Nissan’s Ghosn says he is ‘wrongly accused’

TOKYO: Former Nissan boss Carlos Ghosn said on Tuesday he had been “wrongly accused and unfairly detained” at a high-profile court hearing in Japan, his first appearance since his arrest in November rocked the business world.
Entering the court handcuffed and with a rope around his waist, the once-revered titan of the auto industry mounted a passionate defence against a string of financial misconduct allegations.
The 64-year-old was thinner — his family says he has lost up to 20 kilograms (44 pounds) due to the rice-based diet in his Tokyo detention centre — and his hair was greying. He appeared in a dark suit without a tie and wore dark green plastic slippers.
“I have been wrongly accused and unfairly detained based on meritless and unsubstantiated accusations,” he told the Tokyo District Court in a clear and steady voice.
Throughout proceedings, he showed no emotion and mostly faced forward or looked down, glancing occasionally at the gallery in the packed courtroom as journalists and sketch artists rushed in and out.
His cheekbones were more prominent as a result of the weight loss but the executive otherwise appeared in decent health, coughing occasionally during the hearing.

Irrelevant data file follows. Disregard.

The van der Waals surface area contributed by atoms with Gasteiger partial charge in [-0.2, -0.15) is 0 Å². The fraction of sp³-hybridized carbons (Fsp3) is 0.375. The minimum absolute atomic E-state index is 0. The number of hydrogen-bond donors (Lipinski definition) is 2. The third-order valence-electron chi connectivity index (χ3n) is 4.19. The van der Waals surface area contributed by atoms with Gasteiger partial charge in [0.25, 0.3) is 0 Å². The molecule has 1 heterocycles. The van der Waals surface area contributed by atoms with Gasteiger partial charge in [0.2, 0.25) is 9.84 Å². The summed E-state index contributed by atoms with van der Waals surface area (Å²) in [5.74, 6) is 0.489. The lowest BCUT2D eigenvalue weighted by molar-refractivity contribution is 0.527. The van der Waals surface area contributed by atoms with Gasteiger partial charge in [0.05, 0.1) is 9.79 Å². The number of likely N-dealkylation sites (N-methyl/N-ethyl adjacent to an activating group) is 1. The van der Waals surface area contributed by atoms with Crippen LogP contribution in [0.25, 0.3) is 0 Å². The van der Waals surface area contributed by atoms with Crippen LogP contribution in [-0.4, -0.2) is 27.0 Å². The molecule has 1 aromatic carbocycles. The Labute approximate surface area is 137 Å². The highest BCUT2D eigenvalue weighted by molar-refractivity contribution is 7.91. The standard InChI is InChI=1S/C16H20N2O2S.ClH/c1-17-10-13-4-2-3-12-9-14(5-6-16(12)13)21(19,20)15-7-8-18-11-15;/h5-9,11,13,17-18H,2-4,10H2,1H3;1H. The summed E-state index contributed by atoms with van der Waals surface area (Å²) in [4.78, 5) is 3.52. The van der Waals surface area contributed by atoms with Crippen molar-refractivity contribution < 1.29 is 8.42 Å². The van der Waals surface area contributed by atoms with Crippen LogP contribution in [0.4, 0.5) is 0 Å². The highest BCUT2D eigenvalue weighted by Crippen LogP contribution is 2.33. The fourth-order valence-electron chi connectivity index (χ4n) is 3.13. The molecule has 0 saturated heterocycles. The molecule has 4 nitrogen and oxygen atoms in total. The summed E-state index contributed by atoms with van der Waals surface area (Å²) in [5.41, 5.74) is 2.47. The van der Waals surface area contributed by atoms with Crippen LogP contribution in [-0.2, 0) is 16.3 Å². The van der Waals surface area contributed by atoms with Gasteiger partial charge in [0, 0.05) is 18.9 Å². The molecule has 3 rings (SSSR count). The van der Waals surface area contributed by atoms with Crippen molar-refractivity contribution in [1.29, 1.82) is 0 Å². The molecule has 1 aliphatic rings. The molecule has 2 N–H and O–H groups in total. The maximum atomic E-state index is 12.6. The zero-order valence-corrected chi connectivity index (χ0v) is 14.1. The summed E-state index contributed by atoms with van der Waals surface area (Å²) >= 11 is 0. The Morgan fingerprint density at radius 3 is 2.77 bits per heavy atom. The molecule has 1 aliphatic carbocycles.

In a career spanning decades, during which he won praise for turning around the struggling Japanese car maker, he said he had “always acted with integrity” and had never before been accused of any wrongdoing.
“I have acted honourably, legally and with the knowledge and approval of the appropriate executives inside the company,” stressed Ghosn.
From the moment on November 19 that prosecutors stormed his private jet at a Tokyo airport, the twists and turns of the Ghosn case have gripped Japan and the business world.
At one point, the Franco-Lebanese-Brazilian tycoon appeared on the point of release, only for prosecutors to produce further allegations against him to continue his custody.
In an indication of the interest the case has sparked in Japan, more than 1,000 people waited outside the court from the early hours in the hope of getting one of just 14 tickets for the public gallery.
Tuesday’s hearing itself caught observers off-guard as Ghosn’s lawyers deployed a rarely-used article of the Japanese constitution to force the court to explain the reasons for his detention.
Presiding Judge Yuichi Tada read out the charges against Ghosn and said he was being detained because he was a flight risk and there was a possibility he would conceal evidence.
The suspect has “bases in foreign countries” and may “escape”, Tada said. — AFP